A Peek Into My Budget: Living on 53% of My Take-Home Pay

I’ve mentioned several times before that I’m incredibly focused on paying off my debt as soon as possible. Today I want to go more into detail on what that looks like on a monthly and yearly basis. My goal in sharing this with you is to show you how I prioritize my spending.
First of all, all the numbers and percentages are based on my take home pay from my full-time job in mental health. My husband and I have separate finances and so my example will likely look differently than your situation.

Nothing helps keep you accountable quite like putting your finances on the internet.

Calculating 53%

I am paid biweekly, totally a magical 26 payments throughout the year. I have several automated savings plans set up to come out of my account as soon as I am paid. First, I have $500 transferred to a different account for my student loan payment. This is typically $1,000 month, with a rare $1,500 month. This totals $13,000 for the year. That’s over 34% of my annual take-home pay and my overall salary.
I also focus on saving a moderate amount of money. With another automated savings plan, I have it set to transfer $50 each week ($2,600 each year). I also contribute 3% of my income to my 401k, and contribute $20 a week to my IRA ($1,040 each year). Altogether, my savings accounts for 12.6% of my annual take-home pay.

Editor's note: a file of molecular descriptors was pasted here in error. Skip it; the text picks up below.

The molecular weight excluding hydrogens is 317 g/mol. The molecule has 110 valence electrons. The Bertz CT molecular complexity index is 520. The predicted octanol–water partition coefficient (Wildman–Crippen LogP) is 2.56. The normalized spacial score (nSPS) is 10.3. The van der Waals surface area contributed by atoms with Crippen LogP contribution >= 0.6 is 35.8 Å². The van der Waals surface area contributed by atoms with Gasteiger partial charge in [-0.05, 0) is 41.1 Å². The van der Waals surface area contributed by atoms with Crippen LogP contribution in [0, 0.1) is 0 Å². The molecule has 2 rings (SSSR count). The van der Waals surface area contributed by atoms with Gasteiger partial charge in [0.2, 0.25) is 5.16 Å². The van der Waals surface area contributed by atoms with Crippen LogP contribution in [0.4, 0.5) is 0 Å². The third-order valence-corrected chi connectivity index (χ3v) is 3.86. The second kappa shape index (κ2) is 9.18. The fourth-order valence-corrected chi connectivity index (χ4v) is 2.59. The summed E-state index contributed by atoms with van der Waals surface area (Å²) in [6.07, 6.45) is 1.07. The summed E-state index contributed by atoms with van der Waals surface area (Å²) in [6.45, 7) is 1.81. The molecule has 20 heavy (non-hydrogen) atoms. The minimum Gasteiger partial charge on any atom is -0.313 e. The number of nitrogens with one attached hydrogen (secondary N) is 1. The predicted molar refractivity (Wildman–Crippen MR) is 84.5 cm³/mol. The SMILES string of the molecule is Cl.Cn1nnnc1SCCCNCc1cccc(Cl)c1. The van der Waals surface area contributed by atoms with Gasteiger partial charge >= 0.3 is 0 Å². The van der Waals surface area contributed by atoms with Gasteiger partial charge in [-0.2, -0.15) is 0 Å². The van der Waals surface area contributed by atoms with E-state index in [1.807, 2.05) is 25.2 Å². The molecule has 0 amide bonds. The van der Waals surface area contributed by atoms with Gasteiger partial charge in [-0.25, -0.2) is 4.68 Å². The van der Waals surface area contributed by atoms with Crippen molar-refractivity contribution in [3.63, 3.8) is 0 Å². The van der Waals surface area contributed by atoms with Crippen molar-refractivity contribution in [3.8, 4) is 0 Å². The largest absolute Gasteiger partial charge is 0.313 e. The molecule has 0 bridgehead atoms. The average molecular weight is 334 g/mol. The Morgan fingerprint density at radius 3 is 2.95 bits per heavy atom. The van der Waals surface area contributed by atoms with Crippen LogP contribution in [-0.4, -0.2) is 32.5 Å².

If you’re keeping track, my savings and debt payments total 47% of my annual take-home pay.
That leaves me with 53% of my take-home pay for everything else, including other savings goals I have, household necessities, dog food/grooming/vet care, medications, office supplies, cell phone, entertainment… EVERYTHING.

How I Do It

I mentioned earlier that my husband and I have split finances, so instead of pooling our money, we keep our money separate and split the bills. I start by making sure all of my bills are paid up front, such as car insurance, home insurance, Netflix, Hulu, Audible, and my cell phone.  That way, I know exactly how much is left over.
After that, I withdrawal $150 every 2 weeks for our grocery budget. We’re not allowed to buy food outside of this month.
I make sure I have at least $150 cushion in my account for gas, commuting to and from work.
Finally, I don’t buy things I don’t need. I’m not saying this to sound preachy or make anyone feel bad. I just don’t buy things that I don’t need to spend money on. Honestly, I already spend plenty of money on monthly bills I don’t need, like Netflix, Hulu, Audible, and Amazon Prime. I justify this because we do not have satellite or cable, and Audible allows both of us to have much more enjoyable commutes to work.
If something comes up, I have an emergency fund to cover it. Otherwise, I’ll add it to my wishlist for a while, come back to it, and see if I still want it. Most of the time, I don’t.
I’m also that person that walks around Walmart for 20 minutes holding the same item and ultimately ends up putting it back on the self. That trick has saved me some money over the years.